Later, Duvall and Hopper made themselves available for small group interviews at tables scattered throughout a hotel ballroom. When Hopper staggered over to my table after Duvall took his leave — my colleagues quickly scattered, and I found myself having an uncomfortably long one-on-one with an actor under the influence.
It took a while, but Hopper eventually clawed his way out the pit he had dug for himself. He earned an Oscar nomination for one of his finest performances — ironically, as a fallen-from-grace alcoholic — in Hoosiers (another 1986 triumph), then re-established himself as a director with the controversial Colors in 1988.
Two years later, when I caught up with him to chat about The Hot Spot, a steamy neo-noir drama he had directed in and around Austin, I noted: “At 9 on a Sunday morning in the middle of the hurly-burly of (the Toronto Film Festival), Hopper sat in his posh hotel suite, impeccably attired in an expensively-cut suit, a saucer delicately balanced on one knee to hold his coffee cup. He looked less like a filmmaker flogging his latest picture than a well-dressed televangelist relaxing a few minutes before this week's satellite-beamed worship service.”
Indeed, Hopper was so clean and sober by that point that he felt comfortable in questioning the work ethic of his movie’s star, Don Johnson, a fellow former hellraiser. (“I mean, with Don, you could look back and say, 'Yeah, we sure did a lot of drugs, and a lot of alcohol. But I would have never done drugs and alcohol more than once with you, buddy! So go back to your trailer!''') And three years after that, Hopper appeared even more at ease in the role of role model for Christian Slater, his then-newly-detoxed co-star in True Romance.
''I'm very proud of Christian,'' Hopper told me during an L.A. interview. ''First of all, he's so young to be clean and sober. And to be in an anonymous 12-step program, and to maintain that. That's really something to be encouraged, and admired.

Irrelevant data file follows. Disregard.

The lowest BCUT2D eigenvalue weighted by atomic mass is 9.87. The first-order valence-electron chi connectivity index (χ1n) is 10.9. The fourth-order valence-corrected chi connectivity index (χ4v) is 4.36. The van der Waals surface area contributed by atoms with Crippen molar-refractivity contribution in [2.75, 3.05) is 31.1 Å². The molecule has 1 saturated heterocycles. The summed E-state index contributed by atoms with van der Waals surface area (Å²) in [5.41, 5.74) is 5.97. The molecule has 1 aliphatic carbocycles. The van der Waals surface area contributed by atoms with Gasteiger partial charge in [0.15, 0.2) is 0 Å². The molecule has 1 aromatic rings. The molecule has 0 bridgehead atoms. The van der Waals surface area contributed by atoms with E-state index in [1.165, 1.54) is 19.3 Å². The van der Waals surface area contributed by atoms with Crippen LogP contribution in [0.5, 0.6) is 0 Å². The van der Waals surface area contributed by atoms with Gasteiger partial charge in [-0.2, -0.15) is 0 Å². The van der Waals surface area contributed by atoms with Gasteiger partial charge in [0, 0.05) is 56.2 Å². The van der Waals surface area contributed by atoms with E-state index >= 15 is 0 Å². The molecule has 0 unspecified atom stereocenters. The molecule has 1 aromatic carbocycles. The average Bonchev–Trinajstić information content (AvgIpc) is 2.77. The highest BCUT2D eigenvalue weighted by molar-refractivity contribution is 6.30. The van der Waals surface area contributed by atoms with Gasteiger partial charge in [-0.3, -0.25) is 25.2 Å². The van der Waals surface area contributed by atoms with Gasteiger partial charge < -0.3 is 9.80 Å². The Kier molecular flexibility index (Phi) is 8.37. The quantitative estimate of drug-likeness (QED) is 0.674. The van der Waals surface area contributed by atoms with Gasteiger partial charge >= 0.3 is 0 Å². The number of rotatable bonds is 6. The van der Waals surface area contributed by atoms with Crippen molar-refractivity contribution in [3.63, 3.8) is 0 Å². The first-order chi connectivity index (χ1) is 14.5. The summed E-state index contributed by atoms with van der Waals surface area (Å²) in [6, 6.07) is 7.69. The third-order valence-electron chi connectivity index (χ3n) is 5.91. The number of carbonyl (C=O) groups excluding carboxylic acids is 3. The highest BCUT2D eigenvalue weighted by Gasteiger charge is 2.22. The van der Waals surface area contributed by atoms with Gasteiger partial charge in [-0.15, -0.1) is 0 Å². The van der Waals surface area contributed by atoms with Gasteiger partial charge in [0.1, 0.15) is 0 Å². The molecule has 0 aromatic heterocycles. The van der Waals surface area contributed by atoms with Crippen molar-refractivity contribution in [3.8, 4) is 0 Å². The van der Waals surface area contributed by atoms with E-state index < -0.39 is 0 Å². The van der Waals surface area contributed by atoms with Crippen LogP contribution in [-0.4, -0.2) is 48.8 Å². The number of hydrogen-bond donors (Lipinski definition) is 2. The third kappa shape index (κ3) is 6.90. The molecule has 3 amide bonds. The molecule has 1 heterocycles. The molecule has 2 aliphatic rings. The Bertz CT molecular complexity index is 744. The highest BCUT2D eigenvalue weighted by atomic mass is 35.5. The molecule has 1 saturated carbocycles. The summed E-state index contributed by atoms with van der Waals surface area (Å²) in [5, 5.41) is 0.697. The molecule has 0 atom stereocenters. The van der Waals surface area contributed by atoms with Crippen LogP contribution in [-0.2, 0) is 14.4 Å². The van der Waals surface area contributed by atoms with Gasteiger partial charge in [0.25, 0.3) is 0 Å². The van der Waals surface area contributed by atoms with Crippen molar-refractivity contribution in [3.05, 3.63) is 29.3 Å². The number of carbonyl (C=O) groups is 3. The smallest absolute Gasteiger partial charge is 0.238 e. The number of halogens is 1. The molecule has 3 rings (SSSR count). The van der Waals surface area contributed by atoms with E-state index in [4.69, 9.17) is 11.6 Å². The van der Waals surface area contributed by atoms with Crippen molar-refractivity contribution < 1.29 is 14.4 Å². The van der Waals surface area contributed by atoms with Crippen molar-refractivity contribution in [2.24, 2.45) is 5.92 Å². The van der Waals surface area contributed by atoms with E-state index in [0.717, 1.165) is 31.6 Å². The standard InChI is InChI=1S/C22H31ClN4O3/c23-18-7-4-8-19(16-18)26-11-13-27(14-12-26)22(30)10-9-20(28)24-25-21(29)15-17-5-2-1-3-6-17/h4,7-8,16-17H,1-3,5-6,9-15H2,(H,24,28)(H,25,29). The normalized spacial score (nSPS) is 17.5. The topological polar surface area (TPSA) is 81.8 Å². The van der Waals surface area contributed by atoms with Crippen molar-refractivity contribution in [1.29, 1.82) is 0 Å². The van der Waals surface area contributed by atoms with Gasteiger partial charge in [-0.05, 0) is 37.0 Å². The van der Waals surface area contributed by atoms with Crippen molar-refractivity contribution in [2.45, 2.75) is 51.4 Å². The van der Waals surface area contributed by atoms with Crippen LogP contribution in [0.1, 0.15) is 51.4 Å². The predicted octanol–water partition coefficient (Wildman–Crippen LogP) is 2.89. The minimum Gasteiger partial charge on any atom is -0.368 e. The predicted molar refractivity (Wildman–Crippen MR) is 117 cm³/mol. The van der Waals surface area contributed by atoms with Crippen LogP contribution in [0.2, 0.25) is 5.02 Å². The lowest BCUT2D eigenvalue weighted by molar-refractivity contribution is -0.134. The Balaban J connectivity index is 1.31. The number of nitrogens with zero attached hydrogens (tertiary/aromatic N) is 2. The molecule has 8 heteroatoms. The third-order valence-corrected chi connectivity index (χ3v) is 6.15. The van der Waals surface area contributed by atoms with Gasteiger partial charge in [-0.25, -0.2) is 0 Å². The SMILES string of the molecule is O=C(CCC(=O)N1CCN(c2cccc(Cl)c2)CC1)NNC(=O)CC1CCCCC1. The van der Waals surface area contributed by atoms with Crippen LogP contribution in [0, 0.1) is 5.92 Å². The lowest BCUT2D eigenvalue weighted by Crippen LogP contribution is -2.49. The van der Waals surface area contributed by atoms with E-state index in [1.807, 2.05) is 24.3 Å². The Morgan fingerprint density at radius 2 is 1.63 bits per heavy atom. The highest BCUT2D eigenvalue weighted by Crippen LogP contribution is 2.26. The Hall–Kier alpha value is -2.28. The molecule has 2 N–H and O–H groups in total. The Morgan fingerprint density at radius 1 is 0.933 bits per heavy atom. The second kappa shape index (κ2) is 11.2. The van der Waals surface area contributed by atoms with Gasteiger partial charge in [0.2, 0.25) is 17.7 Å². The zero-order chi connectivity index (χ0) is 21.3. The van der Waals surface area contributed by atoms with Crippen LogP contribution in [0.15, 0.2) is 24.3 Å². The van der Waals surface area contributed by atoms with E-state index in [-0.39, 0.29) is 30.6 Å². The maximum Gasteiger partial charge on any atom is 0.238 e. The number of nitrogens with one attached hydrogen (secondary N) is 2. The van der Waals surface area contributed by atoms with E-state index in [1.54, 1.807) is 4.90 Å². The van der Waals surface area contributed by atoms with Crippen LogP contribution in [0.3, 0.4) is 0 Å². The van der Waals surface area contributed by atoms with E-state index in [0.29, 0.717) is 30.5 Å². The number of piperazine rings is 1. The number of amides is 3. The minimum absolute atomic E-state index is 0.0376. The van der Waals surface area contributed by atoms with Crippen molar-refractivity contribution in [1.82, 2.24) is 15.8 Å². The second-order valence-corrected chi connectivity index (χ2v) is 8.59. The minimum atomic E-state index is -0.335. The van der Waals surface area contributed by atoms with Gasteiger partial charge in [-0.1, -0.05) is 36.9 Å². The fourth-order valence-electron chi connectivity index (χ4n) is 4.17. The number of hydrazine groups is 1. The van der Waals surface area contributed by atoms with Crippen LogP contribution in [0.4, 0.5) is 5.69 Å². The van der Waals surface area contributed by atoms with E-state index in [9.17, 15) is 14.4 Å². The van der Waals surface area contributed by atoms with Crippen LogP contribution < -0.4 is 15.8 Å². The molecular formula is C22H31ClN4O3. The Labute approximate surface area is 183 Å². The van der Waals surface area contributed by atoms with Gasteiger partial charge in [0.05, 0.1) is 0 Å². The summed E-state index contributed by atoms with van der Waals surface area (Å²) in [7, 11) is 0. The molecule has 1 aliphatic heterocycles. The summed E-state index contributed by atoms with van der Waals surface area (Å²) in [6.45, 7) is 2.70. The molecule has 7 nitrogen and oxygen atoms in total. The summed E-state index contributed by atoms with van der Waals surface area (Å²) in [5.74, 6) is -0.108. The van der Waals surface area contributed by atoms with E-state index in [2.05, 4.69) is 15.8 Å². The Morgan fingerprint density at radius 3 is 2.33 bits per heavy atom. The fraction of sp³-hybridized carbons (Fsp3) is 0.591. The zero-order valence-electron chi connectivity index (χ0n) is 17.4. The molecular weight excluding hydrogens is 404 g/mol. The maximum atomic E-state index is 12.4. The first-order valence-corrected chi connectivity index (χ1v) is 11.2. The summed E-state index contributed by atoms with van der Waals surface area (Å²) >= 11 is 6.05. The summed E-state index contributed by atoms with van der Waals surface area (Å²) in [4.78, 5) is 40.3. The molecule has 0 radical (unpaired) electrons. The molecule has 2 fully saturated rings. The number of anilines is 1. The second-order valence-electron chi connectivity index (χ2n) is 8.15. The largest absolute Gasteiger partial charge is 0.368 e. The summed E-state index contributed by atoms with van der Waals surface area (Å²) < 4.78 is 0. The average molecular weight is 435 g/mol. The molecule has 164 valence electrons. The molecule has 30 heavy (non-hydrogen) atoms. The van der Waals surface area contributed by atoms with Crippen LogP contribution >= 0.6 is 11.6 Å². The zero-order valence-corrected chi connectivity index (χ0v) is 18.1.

''Of course,'' Hopper added with a chuckle, ''I have a few more years in the program, about ten years now ... But I did a lot of drinking and drugging way into my later years, before I got the message that there was another way.''
A rebel swings right
It became something of a pop-culture punchline that Dennis Hopper, the iconoclastic counterculture hero of the 1960s and ‘70s, started flapping his right wing as a born-again conservative in the ‘80s, and was viewed as sufficiently straight-arrow during much of the past decade to serve as a spokesperson for a financial-advisor company. Hell, he even managed to be taken seriously — for one season, at least — as a heroic U.S. military officer in the TV series E-Ring (2005-06).
On the other hand, it should be noted that Hopper very publicly supported the presidential campaign of Barack Obama. And, more important, it should be stressed that, whatever his political affiliations or personal views, he survived and thrived throughout a career that spanned six decades by doing exceptional work on both sides of the cameras, leaving behind several extraordinary performances — and at least one groundbreaking directorial effort — as his legacy.
Hopper's ride wasn’t always easy, but he achieved a sort of immortality that death does little to diminish.